Indian policy-makers are cheerfully contemplating one final move that may drastically change Indo-Pakistani relations: abolish the visa for Pakistanis wishing to visit India. They are obviously worried about the fundamentalists and mujahideen flooding India and playing havoc with the security apparatus in the country. Pakistanis have always been keen to visit India, and the Indians have known it. The Indian government claims that it processes more than 10,000 visas a month from Islamabad alone, which is a record of sorts. However, the present wave of Pakistanis wishing to be in India for one reason or the other has taken the Indian establishment totally by surprise.
India decided to issue 10,000 visas to Pakistanis to watch the cricket series. Special visa camps were set up and many of the folks applying for the visas were anything but cricket fans. The visa office set up by India in Lahore was mobbed on the first day by around 5,000 who had just gone there to obtain visa forms. The extent of interest in cricket was confirmed at the Punjab Cricket Association stadium at Mohali, where stands were virtually empty despite 3,000 Pakistanis having been given visas to watch cricket there.
So where were the Pakistanis? They were exploring India, and violating their visa restrictions, right, left and centre, and the Indians after a while just gave up the idea of keeping a tag on them. They were visiting places not stamped on their visas; some were visiting their ancestral homes; almost everybody was shopping; traders were trying to strike business deals, and the adventurous sort were checking out the local bars. The banner at the Mohali series read "We are the same nation."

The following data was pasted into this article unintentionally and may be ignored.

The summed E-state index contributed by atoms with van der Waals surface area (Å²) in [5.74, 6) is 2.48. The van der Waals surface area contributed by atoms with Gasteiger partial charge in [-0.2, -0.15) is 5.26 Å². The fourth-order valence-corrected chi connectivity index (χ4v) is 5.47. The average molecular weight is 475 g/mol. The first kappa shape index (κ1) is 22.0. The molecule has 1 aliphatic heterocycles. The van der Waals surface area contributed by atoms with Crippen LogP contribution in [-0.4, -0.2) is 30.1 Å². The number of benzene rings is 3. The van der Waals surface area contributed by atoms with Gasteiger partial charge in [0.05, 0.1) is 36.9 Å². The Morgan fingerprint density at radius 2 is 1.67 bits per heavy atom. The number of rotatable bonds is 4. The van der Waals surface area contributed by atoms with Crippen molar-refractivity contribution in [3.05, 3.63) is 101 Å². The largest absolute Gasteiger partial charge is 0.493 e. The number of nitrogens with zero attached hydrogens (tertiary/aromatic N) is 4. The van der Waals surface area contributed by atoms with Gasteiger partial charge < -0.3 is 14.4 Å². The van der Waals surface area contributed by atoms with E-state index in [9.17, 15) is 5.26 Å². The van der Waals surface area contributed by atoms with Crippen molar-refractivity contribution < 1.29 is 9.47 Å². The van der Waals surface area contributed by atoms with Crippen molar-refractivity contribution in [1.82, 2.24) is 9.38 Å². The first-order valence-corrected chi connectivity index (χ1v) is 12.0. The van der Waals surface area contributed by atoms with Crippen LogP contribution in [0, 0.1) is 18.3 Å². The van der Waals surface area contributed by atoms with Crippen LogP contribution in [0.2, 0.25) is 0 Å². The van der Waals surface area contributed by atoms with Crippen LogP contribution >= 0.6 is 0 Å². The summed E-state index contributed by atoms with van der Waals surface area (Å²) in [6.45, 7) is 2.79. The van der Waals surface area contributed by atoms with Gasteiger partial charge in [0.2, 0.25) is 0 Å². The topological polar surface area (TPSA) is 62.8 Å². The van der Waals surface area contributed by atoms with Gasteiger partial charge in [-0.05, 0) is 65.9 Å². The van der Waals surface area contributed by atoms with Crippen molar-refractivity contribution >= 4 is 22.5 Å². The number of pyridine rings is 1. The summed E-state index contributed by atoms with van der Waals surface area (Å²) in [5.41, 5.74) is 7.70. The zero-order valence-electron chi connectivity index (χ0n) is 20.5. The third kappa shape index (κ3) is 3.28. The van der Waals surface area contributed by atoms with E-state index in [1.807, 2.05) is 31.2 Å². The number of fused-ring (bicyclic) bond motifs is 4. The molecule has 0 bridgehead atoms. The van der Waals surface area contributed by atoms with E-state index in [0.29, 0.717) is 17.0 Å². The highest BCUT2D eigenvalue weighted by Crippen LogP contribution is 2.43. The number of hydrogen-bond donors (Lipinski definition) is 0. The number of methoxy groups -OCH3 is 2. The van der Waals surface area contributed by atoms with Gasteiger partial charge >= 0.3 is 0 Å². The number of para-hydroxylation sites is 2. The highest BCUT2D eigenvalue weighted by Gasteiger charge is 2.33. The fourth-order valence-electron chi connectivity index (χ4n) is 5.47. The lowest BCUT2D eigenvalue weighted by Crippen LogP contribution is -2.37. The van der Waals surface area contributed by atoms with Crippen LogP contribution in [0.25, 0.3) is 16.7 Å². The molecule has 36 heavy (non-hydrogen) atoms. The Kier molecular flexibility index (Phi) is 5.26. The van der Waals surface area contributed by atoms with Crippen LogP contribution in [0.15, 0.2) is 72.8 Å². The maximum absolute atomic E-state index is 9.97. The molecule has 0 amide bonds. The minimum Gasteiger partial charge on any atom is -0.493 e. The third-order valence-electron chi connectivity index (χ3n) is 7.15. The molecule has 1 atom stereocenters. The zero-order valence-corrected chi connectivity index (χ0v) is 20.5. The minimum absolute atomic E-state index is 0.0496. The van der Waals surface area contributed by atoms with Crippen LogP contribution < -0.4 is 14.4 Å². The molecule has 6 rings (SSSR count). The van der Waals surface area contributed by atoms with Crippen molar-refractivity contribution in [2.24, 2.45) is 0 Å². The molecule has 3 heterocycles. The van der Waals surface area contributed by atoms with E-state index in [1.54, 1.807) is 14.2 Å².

The Punjab Cricket Association reinforced the bonhomie by encouraging Chandigarh residents to help lodge visiting Pakistanis as hotels were all full. I need not explain the feelings fostered by living with a family and it was definitely a masterstroke, and much more effective than any Track II seminars or official propaganda to tell us how evil the people on the other side of the border are.
In the midst of this all, and as if calculated, the authorities in the Rajasthan and Gujarat states, ruled by none other than the BJP, announced a grant of Indian nationality to 8,000 Pakistani Hindus. These were Pakistani Hindus who had come to India on valid visas but had overstayed and were now refusing to return. We all know about Adnan Sami literally begging then-Indian Deputy Premier L. K. Advani for Indian nationality a couple of years ago; but his request was turned down.
I regard this as a panicky situation, but apparently the authorities in the Islamic Republic do not feel the same way. Perhaps they are hoping that this is all a temporary occurrence, and attributable more to curiosity than anything else. Punjab's chief minister visited Indian Punjab, and constantly talked about Punjabiyat. This was followed by exchange visits by the chief ministers of Haryana and Indian Punjab, and lots of cattle and tractor exchanges took place between the dignitaries.
We all know about the media blitz accompanying the recent visit of the ruling Muslim League to India. This whole phenomenon raises a number of questions that are worth pondering. But does anyone in this country really have the time to consider the consequences of these events?